Connor was put on an IFSP (individual family service plan) and Trevor was evaluated by his behavior therapist (since he was having social trouble) and put on an IEP (individualized education plan). Also, Trevor had been kind of a quirky kid, and at 5th grade, the kids were given free hepatitis shots. His social difficulties got a lot stronger after that. We don't vaccinate our boys anymore. Diana has 2 X chromosomes, and she's not affected by the vaccinations. The article doesn't mention this, but there are 4x as many boys as girls with autism. The genetic side of the problem seems to be on the missing leg of the Y chromosome. Both parents need to have the defect for the daughter to be autistic. Also, having the defect won't mean autism automatically - environmental factors (vaccinations, pollution, ???) play a role in autism as well.

I have been to 2 weekend-long conferences on ABA therapy - Applied Behavioral Analysis. The article says this has been around for 20 years. With the upsurge in cases of autism, ABA has become more available - although there are not nearly enough therapists. Because of this, they can charge an arm & a leg to help your kid. I went to the these conferences to learn enough to do therapy with Connor on my own. ABA is based on B.F. Skinner's work with reinforcing behavior. ABA only uses positive reinforcements. You set a task, the child does the task, they get a reinforcer - in Connor's case - Skittles, a tickle, "Good Job!" etc.

I like ABA because the first thing you do is find out the skills the child has or doesn't have. Through observation and testing, you can map out the areas that are deficient, and work to build those up. The model I'm using is set up to get kids to first grade - because once they have the skills of a typical First Grader, they should be able to go from there on their own. The skills are everything from receptive language to toiletting (Connor wore Pull-Ups until age 6).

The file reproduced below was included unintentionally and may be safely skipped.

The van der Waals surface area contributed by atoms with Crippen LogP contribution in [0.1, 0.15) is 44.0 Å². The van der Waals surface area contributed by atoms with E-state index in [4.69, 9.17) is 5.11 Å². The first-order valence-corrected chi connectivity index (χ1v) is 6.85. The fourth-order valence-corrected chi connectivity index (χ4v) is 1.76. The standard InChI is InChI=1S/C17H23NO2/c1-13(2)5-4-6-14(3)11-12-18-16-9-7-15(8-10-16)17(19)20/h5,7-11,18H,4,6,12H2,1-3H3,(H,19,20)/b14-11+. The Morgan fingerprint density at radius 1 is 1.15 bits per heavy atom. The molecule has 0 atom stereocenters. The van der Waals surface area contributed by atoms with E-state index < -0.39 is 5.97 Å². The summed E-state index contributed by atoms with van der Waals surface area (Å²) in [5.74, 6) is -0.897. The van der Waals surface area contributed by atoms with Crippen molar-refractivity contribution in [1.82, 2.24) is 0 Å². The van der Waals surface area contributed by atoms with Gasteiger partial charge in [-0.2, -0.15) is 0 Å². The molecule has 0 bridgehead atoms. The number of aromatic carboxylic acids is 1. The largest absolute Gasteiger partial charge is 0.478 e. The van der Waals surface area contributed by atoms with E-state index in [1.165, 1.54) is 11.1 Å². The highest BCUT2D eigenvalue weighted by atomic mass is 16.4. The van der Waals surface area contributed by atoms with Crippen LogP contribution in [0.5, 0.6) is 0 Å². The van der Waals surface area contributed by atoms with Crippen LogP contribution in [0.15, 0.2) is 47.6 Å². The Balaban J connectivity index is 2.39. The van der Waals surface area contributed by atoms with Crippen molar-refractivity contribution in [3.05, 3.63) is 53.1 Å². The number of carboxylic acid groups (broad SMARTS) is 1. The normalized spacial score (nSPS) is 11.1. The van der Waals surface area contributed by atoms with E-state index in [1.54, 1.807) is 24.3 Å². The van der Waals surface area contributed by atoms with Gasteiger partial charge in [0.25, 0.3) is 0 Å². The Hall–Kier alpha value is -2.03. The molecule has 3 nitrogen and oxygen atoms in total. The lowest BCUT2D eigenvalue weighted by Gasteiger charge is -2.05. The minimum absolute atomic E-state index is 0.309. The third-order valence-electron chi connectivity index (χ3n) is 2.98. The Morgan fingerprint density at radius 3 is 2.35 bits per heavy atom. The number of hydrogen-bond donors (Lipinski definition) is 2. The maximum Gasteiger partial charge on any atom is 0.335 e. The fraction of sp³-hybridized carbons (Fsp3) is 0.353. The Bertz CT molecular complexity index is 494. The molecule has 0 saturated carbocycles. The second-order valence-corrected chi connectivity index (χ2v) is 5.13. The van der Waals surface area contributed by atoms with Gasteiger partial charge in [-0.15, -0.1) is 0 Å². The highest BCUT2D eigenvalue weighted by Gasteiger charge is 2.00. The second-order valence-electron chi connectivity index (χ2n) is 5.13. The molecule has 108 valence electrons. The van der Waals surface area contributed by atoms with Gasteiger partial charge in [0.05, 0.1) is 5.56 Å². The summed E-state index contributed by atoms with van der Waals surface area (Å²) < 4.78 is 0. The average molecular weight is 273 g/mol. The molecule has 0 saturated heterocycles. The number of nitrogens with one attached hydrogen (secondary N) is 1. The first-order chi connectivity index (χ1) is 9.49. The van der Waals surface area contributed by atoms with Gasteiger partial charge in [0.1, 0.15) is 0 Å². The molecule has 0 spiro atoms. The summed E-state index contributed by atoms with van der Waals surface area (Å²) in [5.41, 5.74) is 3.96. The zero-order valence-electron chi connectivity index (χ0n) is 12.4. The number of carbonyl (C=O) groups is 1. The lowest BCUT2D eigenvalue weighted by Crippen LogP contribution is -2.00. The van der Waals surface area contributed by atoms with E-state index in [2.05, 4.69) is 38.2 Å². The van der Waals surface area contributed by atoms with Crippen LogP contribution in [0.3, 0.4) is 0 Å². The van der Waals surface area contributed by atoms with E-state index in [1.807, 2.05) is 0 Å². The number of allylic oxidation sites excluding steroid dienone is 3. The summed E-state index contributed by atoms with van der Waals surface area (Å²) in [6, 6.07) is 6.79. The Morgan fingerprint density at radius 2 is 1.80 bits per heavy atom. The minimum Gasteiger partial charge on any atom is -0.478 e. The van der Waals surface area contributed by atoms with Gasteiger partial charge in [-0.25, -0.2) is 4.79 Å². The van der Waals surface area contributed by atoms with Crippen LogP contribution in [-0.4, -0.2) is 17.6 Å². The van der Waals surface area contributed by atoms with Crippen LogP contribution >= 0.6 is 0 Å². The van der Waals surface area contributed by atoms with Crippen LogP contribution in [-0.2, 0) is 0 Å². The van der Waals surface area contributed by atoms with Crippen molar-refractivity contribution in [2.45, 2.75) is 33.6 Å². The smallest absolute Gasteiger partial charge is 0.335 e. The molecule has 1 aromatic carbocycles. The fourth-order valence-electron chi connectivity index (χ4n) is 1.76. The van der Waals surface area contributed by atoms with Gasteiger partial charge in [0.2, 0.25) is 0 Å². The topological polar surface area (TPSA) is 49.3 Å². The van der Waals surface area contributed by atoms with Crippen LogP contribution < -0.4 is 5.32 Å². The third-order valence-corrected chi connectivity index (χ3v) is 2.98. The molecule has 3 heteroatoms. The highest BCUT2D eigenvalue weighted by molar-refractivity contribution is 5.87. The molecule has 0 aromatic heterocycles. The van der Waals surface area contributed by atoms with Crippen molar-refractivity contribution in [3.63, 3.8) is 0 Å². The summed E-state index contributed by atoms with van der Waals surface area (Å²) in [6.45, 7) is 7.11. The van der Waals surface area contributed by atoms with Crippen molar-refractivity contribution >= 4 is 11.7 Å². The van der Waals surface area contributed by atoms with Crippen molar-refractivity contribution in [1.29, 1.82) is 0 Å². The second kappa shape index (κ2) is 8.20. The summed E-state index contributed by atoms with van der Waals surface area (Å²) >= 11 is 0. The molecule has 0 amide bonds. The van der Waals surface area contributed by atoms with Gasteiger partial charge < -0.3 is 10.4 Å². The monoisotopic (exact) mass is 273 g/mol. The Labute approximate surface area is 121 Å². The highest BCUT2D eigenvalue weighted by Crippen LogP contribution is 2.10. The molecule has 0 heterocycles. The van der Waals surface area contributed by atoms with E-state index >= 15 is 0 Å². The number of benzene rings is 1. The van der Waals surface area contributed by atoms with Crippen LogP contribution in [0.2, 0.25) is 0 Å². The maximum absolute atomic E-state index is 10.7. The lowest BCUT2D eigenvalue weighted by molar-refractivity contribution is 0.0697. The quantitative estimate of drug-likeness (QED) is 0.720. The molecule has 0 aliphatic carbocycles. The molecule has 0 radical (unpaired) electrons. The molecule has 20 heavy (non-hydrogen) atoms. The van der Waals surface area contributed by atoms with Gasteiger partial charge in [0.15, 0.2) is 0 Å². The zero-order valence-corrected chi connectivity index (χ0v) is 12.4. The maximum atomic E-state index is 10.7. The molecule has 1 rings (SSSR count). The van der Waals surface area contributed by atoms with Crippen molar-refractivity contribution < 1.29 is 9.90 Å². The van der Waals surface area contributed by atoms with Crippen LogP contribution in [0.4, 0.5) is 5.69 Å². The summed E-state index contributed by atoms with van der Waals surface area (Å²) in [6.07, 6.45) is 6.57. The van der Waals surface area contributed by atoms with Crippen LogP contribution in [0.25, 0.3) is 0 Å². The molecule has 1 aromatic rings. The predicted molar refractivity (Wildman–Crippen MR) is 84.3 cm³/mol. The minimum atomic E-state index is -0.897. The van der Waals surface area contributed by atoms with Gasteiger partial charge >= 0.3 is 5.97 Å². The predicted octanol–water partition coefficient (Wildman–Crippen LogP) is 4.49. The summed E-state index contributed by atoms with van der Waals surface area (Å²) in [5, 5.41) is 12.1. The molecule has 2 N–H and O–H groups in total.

Once I came back from the conferences, I let the rest of the family know the strategies to work with Connor as much as we could at home. He goes to a regular school, and he is now having his assistant faded for most of the day (she used to be with him the whole time). He starts the day by going to breakfast & then recess on his own, and gets himself to class. This is a far cry from having to wear an orange vest since he was a flight risk when he first started school. Connor is now using more full sentences, vs. two or three-word phases. He has learned to use "I" instead of using his name when talking to others. "I want pancakes" rather than "Connor want pancakes."

This summer I plan to use going swimming as the motivator to have Connor work intensely with me through a book called "Teach Me Language." I'll post more on that later. If you get a chance to read the Time article, it's pretty accurate.


keeka said...

Cool, I bet Connor will do great!
He seems more attentive even the last time we visited you.

Lee said...

Connor is very good at communicating his needs. However not his pain.
If he is sad or upset it becomes very difficult to understand What happend. This can be a real heartbreaker.

Also, do to his physical toughness we have to look for his scrapes and bruises to make sure he is okay.